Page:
Google’s “Password Checkup” Is Soon to Empower Android Users

By Bill Toulas / February 24, 2021

It’s been two years since the release of the Password Checkup extension for Google Chrome, and the benefits for the users have been well-documented. Now, Google wants to bring the automated breach alert tool to Android so that users of mobile devices can stay safe and secure without having to do much themselves.

So, from now on, whenever Android users fill or save their credentials into an app through the "Autofill with Google" function, the Checkup will perform a check against a list of known compromised credentials. If there’s a breach, the user will receive an alert urging them to change the password.

Source: Google

To activate the Autofill service, open the Settings app, navigate to System > Languages & input > Advanced, select Autofill, and then tap Google. The Checkup will become available soon for all users who are on Android 9 and above, but it can only work when the “Autofill with Google” system is enabled.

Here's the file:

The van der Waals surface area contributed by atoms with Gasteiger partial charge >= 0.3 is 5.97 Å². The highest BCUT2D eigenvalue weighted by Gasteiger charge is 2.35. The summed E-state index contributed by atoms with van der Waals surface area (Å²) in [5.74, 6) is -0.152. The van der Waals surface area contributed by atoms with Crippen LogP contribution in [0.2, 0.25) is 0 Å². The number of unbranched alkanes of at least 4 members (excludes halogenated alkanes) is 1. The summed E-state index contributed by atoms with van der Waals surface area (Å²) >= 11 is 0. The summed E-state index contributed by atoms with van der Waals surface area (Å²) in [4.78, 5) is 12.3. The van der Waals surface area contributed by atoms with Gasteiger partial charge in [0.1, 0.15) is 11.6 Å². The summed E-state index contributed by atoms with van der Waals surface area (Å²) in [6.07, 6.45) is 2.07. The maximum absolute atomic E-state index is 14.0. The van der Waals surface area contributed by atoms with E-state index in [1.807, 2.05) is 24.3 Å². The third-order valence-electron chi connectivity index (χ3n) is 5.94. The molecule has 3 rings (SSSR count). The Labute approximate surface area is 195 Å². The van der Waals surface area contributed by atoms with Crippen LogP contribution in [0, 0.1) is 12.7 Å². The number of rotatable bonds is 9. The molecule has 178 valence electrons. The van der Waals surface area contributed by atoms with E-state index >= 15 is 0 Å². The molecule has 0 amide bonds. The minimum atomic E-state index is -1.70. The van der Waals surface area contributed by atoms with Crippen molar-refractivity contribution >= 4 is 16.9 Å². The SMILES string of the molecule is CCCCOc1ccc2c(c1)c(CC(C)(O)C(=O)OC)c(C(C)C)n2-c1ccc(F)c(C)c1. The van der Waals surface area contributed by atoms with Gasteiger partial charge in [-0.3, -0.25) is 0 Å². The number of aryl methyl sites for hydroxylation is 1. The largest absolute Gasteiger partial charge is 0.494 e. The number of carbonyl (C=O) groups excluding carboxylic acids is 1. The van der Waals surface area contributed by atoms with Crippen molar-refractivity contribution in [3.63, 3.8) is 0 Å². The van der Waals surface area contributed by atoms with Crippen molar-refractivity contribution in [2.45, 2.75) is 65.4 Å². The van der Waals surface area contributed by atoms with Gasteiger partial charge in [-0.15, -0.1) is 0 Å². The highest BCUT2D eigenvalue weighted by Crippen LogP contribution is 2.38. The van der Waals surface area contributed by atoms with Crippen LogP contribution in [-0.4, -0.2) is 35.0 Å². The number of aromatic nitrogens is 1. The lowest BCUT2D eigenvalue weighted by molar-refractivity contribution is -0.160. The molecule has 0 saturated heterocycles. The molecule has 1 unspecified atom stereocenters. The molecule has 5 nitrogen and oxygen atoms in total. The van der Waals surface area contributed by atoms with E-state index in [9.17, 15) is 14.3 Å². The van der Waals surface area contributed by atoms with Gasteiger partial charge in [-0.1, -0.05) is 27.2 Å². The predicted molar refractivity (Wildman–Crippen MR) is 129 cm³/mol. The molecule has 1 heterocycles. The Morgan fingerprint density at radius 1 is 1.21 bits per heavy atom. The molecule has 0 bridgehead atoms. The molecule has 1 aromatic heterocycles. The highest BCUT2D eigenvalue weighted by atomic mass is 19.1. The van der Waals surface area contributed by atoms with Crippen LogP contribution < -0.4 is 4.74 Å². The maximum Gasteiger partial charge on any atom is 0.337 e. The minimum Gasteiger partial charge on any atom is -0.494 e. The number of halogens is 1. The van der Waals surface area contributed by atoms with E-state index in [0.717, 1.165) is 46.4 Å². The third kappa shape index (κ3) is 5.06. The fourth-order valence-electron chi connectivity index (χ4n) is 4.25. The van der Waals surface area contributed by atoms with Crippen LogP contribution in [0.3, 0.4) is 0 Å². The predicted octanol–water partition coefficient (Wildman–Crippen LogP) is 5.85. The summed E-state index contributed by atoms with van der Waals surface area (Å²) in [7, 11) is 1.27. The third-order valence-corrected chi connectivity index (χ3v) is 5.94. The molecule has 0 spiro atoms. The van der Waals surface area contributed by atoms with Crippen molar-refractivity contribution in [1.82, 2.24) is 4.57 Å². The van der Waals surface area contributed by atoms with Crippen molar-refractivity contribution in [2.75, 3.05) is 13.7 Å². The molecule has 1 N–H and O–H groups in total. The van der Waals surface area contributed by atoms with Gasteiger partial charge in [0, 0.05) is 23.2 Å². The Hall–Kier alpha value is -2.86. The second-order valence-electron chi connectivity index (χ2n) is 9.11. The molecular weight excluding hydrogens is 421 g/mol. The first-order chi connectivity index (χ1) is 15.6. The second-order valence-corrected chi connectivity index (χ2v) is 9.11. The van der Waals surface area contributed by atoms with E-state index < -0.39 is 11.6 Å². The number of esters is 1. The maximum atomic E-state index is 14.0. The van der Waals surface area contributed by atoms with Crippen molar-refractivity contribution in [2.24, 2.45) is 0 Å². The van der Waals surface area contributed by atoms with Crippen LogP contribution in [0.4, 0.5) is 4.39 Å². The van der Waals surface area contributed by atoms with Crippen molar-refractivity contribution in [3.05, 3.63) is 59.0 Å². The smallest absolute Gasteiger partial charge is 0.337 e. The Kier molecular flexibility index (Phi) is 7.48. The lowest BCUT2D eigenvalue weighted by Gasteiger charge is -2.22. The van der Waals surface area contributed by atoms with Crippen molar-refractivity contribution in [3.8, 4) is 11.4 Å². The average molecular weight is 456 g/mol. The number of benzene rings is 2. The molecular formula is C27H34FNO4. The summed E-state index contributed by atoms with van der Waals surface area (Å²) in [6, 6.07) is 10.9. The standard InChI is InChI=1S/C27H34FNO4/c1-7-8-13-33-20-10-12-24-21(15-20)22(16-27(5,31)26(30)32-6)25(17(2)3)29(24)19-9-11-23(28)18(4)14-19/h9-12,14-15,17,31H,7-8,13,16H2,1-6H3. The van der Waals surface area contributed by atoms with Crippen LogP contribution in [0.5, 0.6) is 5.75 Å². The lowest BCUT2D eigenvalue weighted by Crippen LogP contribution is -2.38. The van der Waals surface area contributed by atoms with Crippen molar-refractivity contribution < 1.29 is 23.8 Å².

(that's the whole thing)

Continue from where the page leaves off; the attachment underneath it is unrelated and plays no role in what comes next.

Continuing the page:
Google addresses any concerns about privacy by explaining that the exchange of the information between the device and its credential-checking database is done in a fully encrypted way. The credentials leave the device in the form of an encrypted hash, while the server returns a list of encrypted hashes for the breached credentials that share the same prefix. The check and determination on whether the password has leaked or not takes place entirely on the user’s device, so it’s a localized function that doesn’t involve Google.

In addition to the above, Google will also add a password-generation system on Android so that users may generate strong and unique passwords automatically. Autofill will store these passwords and offer them when needed, so the user won’t have to remember them.

To help users have more confidence in Autofill, Google allows the addition of biometric authentication as an extra layer of protection that can be coupled with Autofill. This way, the process of logging in will remain quick and comfortable for the user, even though an extra step is added.

While this is admittedly a positive addition, it’s nothing new in the Android world. The Play Store hosts several reliable and strong password management solutions with generation functions, biometric 2FA support, and even “live” credential breach notifications. Thus, if for any reason you don’t want to trust Google’s Checkup, you may want to consider other available options that have better multi-platform integration.

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